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General Information

Location: West of Thimphu
Distance from Thimphu: 65 km (1 hr 30 mins)
Elevation: 2,250m, 7,382ft

Paro is a broad and beautiful valley with a very good network of road and is home to the Paro International Airport, the only port of arrival as well as departure by air for international tourists. Besides 199 Lhakhangs and 428 Chortens, the Ta Dzong which functioned as a sentinel tower in the olden days and is now the National Museum stands above the main fortress.

Comprising of 10 Geogs, Paro is one of the developed dzongkhags in the country. The Paro valley is very fertile with paddy, wheat, millet, potatoes, apple and seasonal vegetables grown as the main crops.

All the houses in Paro are archetypal with brightly painted traditional motifs on the walls and now, corrugated sheet metal roofs. The ground floor normally serves as a cattle barn and the upper floor as the living quarters. Large red phalluses painted on walls and doors are a common sight in Paro. Some decorate their houses with carved wooden phalluses crossed by a sword, and hanging them on the four corners of the house. It is in the Bhutanese belief that this mold will ward off evil from coming into the house.

The dzongkhag has a national highway that links to both Phuentsholing and Thimphu.

Tourism Attractions
1. Paro Dzong
Also called the Rinpung Dzong, the Fortress of the Heap of Jewels, Paro Dzong was built in 1645 by the Shabdrung Ngawang Namgyel. It is an imposing square fortress, representative of typical dzong architecture, with a central tower and courtyards housing the administrative quarters and the monastic section.
2. Paro Tsechu Festival 
The Tsechu is a religious festival that is celebrated in all the Dzongkhags. The performances last for three continuous days. The dances are performed in the courtyards of the Dzongs. The Paro Tsechu is one of the most festooned festivals in the whole of the country. Tourists are allowed to witness the festival at the courtyard.
3. Ta Dzong, the National Museum
The Museum is located on the hill behind the Paro Dzong. Open from 9 am to 4pm everyday except Mondays and some national holidays, a visit takes a good hour. On Sundays, it opens only at 11 am. Housed in a 17th century watch tower, it has a unique character and beautiful panoramic views over Paro Valley. Opened in 1968, its collection of fine arts, paintings and bronzes are famous. There are also textiles, jewellery, and handicrafts sections as well as galleries of stuffed animals and butterflies from Bhutan. The stamps’ hall is very popular and displays, among others, 3-D stamps, record stamps, silken stamps, embossed stamps and the famous triangular stamp depicting the yeti. The top floor of the Museum is a chapel containing a “tree” depicting the main figures of the four religious schools of Tibetan Buddhism.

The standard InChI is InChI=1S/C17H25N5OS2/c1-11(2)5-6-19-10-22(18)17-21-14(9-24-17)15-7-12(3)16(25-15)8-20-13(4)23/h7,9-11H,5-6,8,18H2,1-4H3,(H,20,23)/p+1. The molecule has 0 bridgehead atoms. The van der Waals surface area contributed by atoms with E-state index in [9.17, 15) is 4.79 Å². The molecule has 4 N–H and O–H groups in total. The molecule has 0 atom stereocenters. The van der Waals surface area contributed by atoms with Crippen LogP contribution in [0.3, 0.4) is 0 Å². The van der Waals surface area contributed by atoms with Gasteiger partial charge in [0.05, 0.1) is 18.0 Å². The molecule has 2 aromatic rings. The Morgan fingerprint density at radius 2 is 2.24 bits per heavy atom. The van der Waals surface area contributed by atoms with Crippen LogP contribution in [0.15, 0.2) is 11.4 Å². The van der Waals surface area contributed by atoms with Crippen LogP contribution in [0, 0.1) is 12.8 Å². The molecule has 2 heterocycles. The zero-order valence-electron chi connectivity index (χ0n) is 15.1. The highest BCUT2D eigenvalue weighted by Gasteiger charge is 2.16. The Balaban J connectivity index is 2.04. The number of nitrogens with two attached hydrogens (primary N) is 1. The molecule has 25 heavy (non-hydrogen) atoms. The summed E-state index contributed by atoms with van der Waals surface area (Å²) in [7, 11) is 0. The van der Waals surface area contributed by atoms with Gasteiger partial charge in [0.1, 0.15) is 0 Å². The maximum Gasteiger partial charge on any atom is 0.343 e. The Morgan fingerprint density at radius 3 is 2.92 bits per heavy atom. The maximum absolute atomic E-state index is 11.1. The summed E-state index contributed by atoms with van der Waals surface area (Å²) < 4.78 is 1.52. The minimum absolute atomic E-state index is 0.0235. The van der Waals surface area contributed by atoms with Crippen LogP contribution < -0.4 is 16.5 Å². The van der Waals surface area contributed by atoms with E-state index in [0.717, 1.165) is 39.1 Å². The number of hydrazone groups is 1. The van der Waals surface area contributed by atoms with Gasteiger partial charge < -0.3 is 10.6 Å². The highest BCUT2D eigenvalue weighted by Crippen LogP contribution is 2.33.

4. Kyichu Lhakhang
The temple dates back to the 7th century. According to the Bhutanese legend, Songtsen Genpo, the first Buddhist King of Tibet, established a temple here on the left knee of an ogress in order to subdue her. The temple was restored in the 19th century and a similar one was added in 1968 by Ashi Kesang, the grand Queen Mother of Bhutan.
5. Drukgyal Dzong 
The Dzong of victorious Drukpas, was built in the 1960s to commemorate the victory over the Tibetan armies and to guard the Paro Valley against further aggressions. It is located 6 km away from Satsam Chorten. In 1951, it caught fire and was never repaired except for the shingled roof erected in 1985 to prevent further damage. It is now an empty shell, a place to meditate on the past. The black top road ends here and continues as a small path to the northern border area of Lingshi, home to yak herders. On clear days, the white peak of Mt. Jomolhari (7,314 m) stands out behind its ramparts.
6. Taktsang Monastery (view from tourist cafeteria) 
The excursion to Taktsang, the Tiger’s Nest is one of the highlights of the visit to Bhutan, and one of the most sacred places and a pilgrimage that every Bhutanese dreams of accomplishing. The monastery, perched on the steep cliff seems impossible to reach. But once there, you are tempted to rest, contemplate the view and enjoy the forest. The tiger’s Nest owes its name to the 8th century saint Padmasambhava who, according to myth, visited here mounted on a flying tiger. Also Known as Guru Rinpoche, he subdued the local deities and converted Paro to Buddhism. He is said to have meditated in the cave, now the lower floor of the monastery, and is enshrined in his fierce aspect of Dorji Droloe standing on a tiger.
7. Dungtse Lhakhang
Dungtse Lhakhang, the little chorten-shaped temple, was built in 1421 by Thangtong Gyelpo to subdue the ogress on the top of whose head it is said to be built. It was restored in 1841 by the 25th Head Abbot of Bhutan, Sherab Gyeltshen and the names of the Paro donors can still be seen written on the wooden pillars of the ground floor. This temple is unique in Bhutan as its paintings show the progressive stages of Tantric Buddhist philosophy as well as the most important deities and figures of the Drukpa Kagyudpa school.

Other Attractions
1. Bitekha Dzong (en route to Haa)
2. Some of the popular trek routes start and end in Paro (Jumolhari, Laya-Gasa Trek, Drukpath)..see Trekking in Bhutan